A group of astronomers from the Carnagie Institution for Science announced on Monday that they discovered 12 previously undiscovered moons orbiting Jupiter, including one the institution is calling an "oddball."
The moons are not nearly the size of Jupiter's largest moons, which are slightly larger than Earth's moon in size. Instead, the natural satellites are at most two miles in diameter.
Scientists weren't intentionally looking for new moons around Jupiter. They were actually looking for large planetary bodies in the outer reaches of the solar system.
“Jupiter just happened to be in the sky near the search fields where we were looking for extremely distant Solar System objects, so we were serendipitously able to look for new moons around Jupiter while at the same time looking for planets at the fringes of our Solar System,” Carnegie’s Scott Sheppard said.
Nine of the moons among the moons that are in Jupiter's outer orbit. These moons orbit in retrograde. Two of the other moons spin in prograde and orbit much closer to Jupiter's surface.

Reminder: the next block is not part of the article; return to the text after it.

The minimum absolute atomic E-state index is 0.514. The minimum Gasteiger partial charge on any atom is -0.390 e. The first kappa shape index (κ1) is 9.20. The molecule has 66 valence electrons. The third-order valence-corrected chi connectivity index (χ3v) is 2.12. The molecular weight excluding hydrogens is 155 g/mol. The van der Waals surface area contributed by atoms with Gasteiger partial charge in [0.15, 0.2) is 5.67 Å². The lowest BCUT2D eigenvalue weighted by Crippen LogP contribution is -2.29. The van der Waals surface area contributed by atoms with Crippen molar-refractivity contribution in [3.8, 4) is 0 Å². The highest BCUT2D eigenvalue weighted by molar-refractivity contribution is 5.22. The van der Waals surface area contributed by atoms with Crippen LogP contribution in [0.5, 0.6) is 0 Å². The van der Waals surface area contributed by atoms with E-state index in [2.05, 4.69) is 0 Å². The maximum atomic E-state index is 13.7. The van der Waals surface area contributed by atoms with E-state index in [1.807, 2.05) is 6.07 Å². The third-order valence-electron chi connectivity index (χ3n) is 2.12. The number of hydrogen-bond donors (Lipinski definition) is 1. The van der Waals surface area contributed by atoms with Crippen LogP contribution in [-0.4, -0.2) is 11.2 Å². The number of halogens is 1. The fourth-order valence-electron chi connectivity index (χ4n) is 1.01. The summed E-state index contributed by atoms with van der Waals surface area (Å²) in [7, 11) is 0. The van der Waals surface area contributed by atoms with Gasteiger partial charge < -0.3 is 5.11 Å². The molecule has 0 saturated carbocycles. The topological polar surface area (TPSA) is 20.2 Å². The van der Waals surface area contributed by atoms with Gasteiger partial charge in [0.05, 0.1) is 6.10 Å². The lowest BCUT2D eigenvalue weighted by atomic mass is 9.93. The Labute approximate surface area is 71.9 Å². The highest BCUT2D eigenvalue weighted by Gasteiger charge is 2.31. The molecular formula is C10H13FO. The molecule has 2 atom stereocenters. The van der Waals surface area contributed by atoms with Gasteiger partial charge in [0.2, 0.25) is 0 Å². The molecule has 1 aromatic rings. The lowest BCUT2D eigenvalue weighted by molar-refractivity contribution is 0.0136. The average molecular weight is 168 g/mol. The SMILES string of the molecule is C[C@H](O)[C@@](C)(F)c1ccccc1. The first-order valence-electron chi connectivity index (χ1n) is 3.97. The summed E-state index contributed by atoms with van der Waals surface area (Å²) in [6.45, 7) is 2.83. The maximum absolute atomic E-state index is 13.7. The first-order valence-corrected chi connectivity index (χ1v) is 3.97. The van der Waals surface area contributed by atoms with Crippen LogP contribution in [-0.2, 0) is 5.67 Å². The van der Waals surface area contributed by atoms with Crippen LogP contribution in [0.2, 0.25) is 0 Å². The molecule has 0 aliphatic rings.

And then there is the oddball.
“Our other discovery is a real oddball and has an orbit like no other known Jovian moon,” Sheppard said. “It’s also likely Jupiter’s smallest known moon, being less than one kilometer in diameter”.
Scientists hypothesize that the oddball moon might be a leftover relic from Jupiter's formation, as it's orbit would eventually cause it to crash into one of Jupiter's other moons, but has somehow avoided a collision.
“This is an unstable situation,” said Sheppard. “Head-on collisions would quickly break apart and grind the objects down to dust.”
The additional new moons discovered increases the number of known natural objects orbiting Jupiter to 79.